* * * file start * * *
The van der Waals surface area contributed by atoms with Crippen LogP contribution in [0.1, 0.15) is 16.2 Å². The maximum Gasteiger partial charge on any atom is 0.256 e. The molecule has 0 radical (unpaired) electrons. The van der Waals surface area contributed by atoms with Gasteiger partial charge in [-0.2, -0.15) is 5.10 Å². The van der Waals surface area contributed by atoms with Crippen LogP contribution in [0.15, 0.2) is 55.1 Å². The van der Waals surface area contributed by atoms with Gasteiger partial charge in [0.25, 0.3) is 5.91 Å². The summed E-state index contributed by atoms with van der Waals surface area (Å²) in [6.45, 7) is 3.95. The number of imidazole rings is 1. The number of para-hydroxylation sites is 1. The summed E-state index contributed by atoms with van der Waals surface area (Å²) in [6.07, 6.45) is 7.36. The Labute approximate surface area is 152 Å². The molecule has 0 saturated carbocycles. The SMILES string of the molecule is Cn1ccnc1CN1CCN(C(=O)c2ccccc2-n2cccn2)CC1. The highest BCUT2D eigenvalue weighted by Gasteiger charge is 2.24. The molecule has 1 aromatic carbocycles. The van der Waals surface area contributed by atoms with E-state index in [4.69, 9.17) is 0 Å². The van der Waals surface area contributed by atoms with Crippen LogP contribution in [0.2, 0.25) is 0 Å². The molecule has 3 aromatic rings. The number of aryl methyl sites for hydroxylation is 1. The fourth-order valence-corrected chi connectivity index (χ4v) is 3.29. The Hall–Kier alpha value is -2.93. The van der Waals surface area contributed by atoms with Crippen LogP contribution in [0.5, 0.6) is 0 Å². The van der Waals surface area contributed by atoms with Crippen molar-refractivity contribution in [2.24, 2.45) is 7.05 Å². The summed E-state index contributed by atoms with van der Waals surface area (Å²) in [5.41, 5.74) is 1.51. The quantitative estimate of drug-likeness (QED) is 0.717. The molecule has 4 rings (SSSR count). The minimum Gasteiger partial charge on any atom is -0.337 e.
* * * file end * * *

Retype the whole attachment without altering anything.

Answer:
The van der Waals surface area contributed by atoms with Crippen LogP contribution in [0.1, 0.15) is 16.2 Å². The maximum Gasteiger partial charge on any atom is 0.256 e. The molecule has 0 radical (unpaired) electrons. The van der Waals surface area contributed by atoms with Gasteiger partial charge in [-0.2, -0.15) is 5.10 Å². The van der Waals surface area contributed by atoms with Crippen LogP contribution in [0.15, 0.2) is 55.1 Å². The van der Waals surface area contributed by atoms with Gasteiger partial charge in [0.25, 0.3) is 5.91 Å². The summed E-state index contributed by atoms with van der Waals surface area (Å²) in [6.45, 7) is 3.95. The number of imidazole rings is 1. The number of para-hydroxylation sites is 1. The summed E-state index contributed by atoms with van der Waals surface area (Å²) in [6.07, 6.45) is 7.36. The Labute approximate surface area is 152 Å². The molecule has 0 saturated carbocycles. The SMILES string of the molecule is Cn1ccnc1CN1CCN(C(=O)c2ccccc2-n2cccn2)CC1. The highest BCUT2D eigenvalue weighted by Gasteiger charge is 2.24. The molecule has 1 aromatic carbocycles. The van der Waals surface area contributed by atoms with E-state index in [4.69, 9.17) is 0 Å². The van der Waals surface area contributed by atoms with Crippen LogP contribution in [0.2, 0.25) is 0 Å². The molecule has 3 aromatic rings. The number of aryl methyl sites for hydroxylation is 1. The fourth-order valence-corrected chi connectivity index (χ4v) is 3.29. The Hall–Kier alpha value is -2.93. The van der Waals surface area contributed by atoms with Crippen LogP contribution in [0.5, 0.6) is 0 Å². The van der Waals surface area contributed by atoms with Crippen molar-refractivity contribution in [2.24, 2.45) is 7.05 Å². The summed E-state index contributed by atoms with van der Waals surface area (Å²) in [5.41, 5.74) is 1.51. The quantitative estimate of drug-likeness (QED) is 0.717. The molecule has 4 rings (SSSR count). The minimum Gasteiger partial charge on any atom is -0.337 e.